When Tongan village Headman Singing Whale (Loketi Tatafu) begins to worry about his advancing age, he decides to choose his successor. His two candidates are the skilled hunter Flying Fox (Soa Prescott) and the useless imbecile Gecko Lizard (Kamaloni Afu). To test the two men, he sends them away from the village to experience the world around them, only to return when they are ready to be Headman. Gecko Lizard goes North, Flying Fox goes South.
On his journey South, Flying Fox encounters the quick-to-take-offense Westerners, embroiled in perpetual war with the Easterners. After teaching his new Western village friends how to hunt and fish, Flying Fox sets about solving the neverending conflict between East and West, becoming a mediator for both villages. But where Flying Fox applies wisdom and reason, his new friends apply emotion, insults and violence. Simply, Flying Fox has his work cut out for him, and when he can head home, he has another challenge waiting.
Alex Bernstein’s When The Man Went South is an amusing adventure and playful tale; simultaneously containing immense wisdom about human nature, war and peace, and full of low brow humor. After this one, I’m adding “turtle-f****r” and “parrot-f****r” to my list of insults. There’s another potential insult that comes in the third act, but I’m not going to spoil that one for you.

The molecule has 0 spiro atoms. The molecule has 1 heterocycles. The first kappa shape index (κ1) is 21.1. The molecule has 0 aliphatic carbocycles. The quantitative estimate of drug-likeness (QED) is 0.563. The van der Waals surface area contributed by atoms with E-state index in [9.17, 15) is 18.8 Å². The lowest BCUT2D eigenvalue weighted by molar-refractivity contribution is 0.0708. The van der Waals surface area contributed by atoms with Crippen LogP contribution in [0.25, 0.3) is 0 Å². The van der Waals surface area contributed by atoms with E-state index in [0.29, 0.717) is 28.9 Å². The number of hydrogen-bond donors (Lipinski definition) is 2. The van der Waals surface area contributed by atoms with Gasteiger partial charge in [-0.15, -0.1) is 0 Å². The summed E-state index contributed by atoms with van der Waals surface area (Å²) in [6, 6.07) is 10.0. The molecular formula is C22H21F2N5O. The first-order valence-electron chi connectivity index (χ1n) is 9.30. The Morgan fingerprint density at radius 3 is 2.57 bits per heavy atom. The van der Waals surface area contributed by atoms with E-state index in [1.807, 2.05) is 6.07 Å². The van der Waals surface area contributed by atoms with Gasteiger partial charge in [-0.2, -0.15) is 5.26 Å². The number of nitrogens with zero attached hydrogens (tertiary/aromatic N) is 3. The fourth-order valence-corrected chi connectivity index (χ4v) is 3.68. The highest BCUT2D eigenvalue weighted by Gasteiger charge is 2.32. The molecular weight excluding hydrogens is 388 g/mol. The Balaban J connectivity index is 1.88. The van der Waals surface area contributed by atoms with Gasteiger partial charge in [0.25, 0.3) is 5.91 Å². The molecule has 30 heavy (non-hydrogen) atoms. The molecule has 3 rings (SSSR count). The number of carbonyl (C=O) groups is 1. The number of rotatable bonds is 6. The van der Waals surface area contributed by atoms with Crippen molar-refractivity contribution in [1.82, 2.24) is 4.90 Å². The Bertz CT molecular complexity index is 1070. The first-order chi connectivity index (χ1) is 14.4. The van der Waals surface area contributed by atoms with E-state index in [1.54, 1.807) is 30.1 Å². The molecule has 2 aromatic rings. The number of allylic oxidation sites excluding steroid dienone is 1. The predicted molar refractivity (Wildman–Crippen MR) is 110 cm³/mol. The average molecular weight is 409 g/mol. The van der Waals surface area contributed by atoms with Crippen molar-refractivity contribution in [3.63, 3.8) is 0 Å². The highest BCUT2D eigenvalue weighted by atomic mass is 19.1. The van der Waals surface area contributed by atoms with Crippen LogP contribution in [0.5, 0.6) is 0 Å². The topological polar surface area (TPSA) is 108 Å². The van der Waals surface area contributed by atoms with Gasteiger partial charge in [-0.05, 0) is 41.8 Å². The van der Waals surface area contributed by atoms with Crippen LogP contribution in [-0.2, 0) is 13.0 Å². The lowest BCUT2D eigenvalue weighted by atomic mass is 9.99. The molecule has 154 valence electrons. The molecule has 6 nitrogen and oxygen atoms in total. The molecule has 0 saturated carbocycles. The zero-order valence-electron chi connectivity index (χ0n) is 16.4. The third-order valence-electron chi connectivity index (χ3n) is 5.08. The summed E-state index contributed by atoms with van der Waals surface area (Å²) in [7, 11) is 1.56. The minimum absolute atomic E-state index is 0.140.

The pacing of this one can be a little slow at times. As I watched, I was hoping that Flying Fox would move on from the Easterners-Westerners (or Westerners-Easterners, so they don’t fight over who got named first) conflicts to encounter even more strange characters farther away from home, but the film is content to stick with them for the majority of the film. In the moment, it felt like too much repetition (lots of back-and-forth that you can easily predict after a while), but when the film ended, it made perfect sense why it had to linger so, and worked for the overall tale.
Visually, the film takes advantage of its exotic locale, and the skills of its cinematographer. Which is to say there are some breath-taking shots in this one, and when they’re lacking, it still looks really good. Slight issues with editorial pacing aside, I found the technical aspects of the film to be exceptionally well done.
In the end, I really enjoyed When The Man Went South, and it even got a few out-loud laughs from me (which is not common). Much of this came from the joy of hearing the different names everyone had for each other, but predominantly it was the absurdist, but also very dry, sense of humor covering the entire production (even from the narration, performed by Viliami T. Halapua). There’s much wisdom here, but the film also wants you to enjoy yourself, so it never lets up on the humor, and is better for it.
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